So, I never saw her again obviously. I feel guilty now. I do.
She pauses to reasses to Becca's amused cries of dissent.
You’re right, I don’t. I don’t miss her at all.
This first monologue is an hour into the film but it's the first easy and sincere conversation between this mother and daughter. Dianne is playing a significant memory of Nat's but the film is ultimately concerned with Becca's journey and here we finally see her relax. Nat’s ultimate function in the film is to present Becca with a way through her grief. Sure their situations are different, but Becca, initially resentful of Nat's hovering, comes to value her presence. That's why Wiest's second, more profound, monologue is my favourite moment of the film.
With the packing away of Danny's things done, Nat and Becca move to the basement. The scene is sad but never mawkish. There is no climatic moment of cathartic sobbing (at least not yet) but Becca asks the unanswerable unavoidable question that everyone who loses a loved one asks.
Does it ever go away?
Nat’s sagacious answer is nothing like a copout.
No. I don’t think it does. Not for me it hasn’t. And it’s going on eleven years.
It changes, though. I don’t know how... The weight of it, I guess. At some point it becomes bearable. It turns into something you can crawl out from under and carry around like a brick in your pocket. And, you even forget it for a while.
But then you reach in for whatever reason and there it is. Oh, right, that. Which could be awful, but not all the time. It’s kind of, not that you like it exactly but it’s what you’ve got instead of your son. And so, you carry it around. No, it doesn’t go away. Which is….
The pause there is in the writing, but it's the pause in Dianne's recitation which makes it truly profound. This isn't Nat telling a joke to make Becca more comfortable, neither is it drunk Nat (like at the birthday party) spouting off oddities. It's the mother and her calmest and wisest, tapping into the grief that never goes away which is....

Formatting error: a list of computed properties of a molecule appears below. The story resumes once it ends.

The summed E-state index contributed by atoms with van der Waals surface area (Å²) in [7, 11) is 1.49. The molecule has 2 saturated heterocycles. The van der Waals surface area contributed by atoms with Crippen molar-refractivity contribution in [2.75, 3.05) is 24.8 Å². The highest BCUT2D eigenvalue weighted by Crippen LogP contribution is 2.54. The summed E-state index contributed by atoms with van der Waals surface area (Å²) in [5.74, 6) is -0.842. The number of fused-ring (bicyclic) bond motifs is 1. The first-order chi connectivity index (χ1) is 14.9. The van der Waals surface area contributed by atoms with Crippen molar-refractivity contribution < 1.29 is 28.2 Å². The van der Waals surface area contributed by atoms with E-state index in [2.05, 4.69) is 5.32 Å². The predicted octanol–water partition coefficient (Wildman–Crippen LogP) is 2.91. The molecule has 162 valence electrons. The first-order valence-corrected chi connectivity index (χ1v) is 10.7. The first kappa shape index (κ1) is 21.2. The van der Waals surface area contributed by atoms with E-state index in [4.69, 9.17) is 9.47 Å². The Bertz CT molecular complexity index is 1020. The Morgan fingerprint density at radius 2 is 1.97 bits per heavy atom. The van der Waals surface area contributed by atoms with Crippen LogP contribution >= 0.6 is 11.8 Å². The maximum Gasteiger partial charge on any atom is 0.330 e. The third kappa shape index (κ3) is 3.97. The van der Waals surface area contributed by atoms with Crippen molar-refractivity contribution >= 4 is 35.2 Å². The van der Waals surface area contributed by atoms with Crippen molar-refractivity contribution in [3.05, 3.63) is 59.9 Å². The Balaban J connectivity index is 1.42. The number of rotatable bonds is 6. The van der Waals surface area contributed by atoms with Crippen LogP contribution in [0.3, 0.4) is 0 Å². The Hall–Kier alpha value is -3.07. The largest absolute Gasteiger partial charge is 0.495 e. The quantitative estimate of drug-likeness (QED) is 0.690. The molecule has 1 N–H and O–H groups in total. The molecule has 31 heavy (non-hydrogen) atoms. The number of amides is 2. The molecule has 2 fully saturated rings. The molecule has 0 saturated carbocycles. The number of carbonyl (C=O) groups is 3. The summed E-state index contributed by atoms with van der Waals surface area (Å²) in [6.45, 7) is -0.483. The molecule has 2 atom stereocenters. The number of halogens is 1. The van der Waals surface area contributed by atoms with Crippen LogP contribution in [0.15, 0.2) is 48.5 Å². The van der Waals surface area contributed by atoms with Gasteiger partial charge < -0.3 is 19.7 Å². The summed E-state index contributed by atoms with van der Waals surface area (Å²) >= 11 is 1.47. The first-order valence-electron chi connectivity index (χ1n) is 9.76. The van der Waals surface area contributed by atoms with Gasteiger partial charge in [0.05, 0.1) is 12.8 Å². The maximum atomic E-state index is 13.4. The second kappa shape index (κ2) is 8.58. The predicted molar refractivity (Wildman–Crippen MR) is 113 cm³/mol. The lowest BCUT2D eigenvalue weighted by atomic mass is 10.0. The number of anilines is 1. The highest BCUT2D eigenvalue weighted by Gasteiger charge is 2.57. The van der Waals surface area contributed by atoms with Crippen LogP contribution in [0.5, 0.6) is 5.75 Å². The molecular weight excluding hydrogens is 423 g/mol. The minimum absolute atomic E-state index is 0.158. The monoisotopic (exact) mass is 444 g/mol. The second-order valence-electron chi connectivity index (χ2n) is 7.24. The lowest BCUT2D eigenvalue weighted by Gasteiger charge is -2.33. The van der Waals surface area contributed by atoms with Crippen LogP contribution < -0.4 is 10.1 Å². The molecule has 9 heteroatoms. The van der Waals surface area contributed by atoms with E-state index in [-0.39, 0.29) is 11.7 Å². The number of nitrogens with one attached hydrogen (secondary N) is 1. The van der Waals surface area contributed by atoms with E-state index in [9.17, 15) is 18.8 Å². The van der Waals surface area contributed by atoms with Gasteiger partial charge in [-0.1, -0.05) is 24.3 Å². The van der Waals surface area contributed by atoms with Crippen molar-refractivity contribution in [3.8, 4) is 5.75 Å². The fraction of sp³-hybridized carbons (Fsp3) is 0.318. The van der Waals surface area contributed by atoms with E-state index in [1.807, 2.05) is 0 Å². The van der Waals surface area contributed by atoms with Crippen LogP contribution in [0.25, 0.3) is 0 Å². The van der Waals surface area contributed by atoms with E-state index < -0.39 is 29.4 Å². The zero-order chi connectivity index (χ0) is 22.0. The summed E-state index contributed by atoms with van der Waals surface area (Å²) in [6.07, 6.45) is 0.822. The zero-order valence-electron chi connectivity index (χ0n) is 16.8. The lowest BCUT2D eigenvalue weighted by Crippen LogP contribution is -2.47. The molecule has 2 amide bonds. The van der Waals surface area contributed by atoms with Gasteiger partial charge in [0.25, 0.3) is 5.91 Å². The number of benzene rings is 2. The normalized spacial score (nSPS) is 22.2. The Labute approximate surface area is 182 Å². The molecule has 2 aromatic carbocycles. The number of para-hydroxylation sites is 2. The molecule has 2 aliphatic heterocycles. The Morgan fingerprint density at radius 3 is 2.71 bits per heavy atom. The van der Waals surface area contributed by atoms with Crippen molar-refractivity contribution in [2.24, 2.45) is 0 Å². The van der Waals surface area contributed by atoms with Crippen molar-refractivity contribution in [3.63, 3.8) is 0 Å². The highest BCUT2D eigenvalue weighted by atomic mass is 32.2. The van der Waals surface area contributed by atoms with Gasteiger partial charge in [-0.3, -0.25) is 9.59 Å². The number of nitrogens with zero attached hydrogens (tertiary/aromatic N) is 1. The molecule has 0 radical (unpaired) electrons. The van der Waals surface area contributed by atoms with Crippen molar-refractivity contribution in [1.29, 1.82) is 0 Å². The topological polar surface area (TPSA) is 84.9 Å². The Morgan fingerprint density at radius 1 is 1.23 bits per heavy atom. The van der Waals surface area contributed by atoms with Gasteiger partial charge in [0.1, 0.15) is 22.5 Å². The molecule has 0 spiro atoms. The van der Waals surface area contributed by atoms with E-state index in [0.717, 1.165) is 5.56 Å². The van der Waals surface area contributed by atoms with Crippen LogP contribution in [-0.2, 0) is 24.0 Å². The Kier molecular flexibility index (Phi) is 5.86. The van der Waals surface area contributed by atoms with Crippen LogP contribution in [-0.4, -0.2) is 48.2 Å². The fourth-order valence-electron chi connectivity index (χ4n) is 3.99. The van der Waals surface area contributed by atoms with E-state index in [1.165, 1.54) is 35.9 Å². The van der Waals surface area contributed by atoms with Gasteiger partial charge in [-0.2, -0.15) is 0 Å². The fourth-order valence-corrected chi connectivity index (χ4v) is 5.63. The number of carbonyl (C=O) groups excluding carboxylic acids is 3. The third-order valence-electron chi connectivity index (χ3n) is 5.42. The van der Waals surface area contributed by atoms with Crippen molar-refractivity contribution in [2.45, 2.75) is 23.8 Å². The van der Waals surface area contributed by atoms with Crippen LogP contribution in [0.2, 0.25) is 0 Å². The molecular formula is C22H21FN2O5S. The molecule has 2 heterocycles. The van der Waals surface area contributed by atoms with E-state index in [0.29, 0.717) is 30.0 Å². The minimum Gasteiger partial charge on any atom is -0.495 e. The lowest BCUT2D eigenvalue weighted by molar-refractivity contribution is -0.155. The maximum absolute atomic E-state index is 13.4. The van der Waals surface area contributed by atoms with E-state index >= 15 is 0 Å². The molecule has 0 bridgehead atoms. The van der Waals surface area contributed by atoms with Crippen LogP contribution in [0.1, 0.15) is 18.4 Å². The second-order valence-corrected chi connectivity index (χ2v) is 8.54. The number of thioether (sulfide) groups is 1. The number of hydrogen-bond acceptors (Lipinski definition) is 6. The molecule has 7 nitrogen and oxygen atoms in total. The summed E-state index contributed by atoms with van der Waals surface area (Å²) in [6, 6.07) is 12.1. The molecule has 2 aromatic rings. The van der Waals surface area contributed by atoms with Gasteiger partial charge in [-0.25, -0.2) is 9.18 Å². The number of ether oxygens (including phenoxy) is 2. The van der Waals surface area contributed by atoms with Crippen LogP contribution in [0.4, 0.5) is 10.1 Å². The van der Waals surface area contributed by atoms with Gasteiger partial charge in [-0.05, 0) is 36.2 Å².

"Which is what?" Becca wants to know, "Which is what?"
Which is fine. Actually.
The two mini-monologues, one comedic and the other wise and calming exist as two opposing strands of Linsday-Abaire’s meditation on grief. The best thing about Rabbit Hole, which you’d never expect, is how sedate and warm it is. The only moment of raised voices occurs at the halfway mark, but otherwise it’s all quiet meditation and coping. Kidman’s Becca is so tightly wounded by grief that you tend to forget that, oh yes, Nat lost a grandchild, too. The screenplay doesn’t pitch her as a grieving grandmother, or even pitch her mentions of her dead son in the way you accept.
The second monologue encapsulates the way Dianne portrays Nat, too. The grief is a part of her, yes, but it’s not *her* completely. This scene comes twenty moments before the film ends and I see it as the moment which launches us into the coda. It’s fine. This is the moment Becca realizes that it’s okay to grieve, to feel badly. Dianne's warm voice never pulls focus from Kidman's aggressive central work, but it's a fine example of what StinkyLulu calls 'actressing from the edges' and Wiest has always excelled at it. It’s my favourite supporting performance of 2010, and as good as any to kick off the return of Monday Monologues.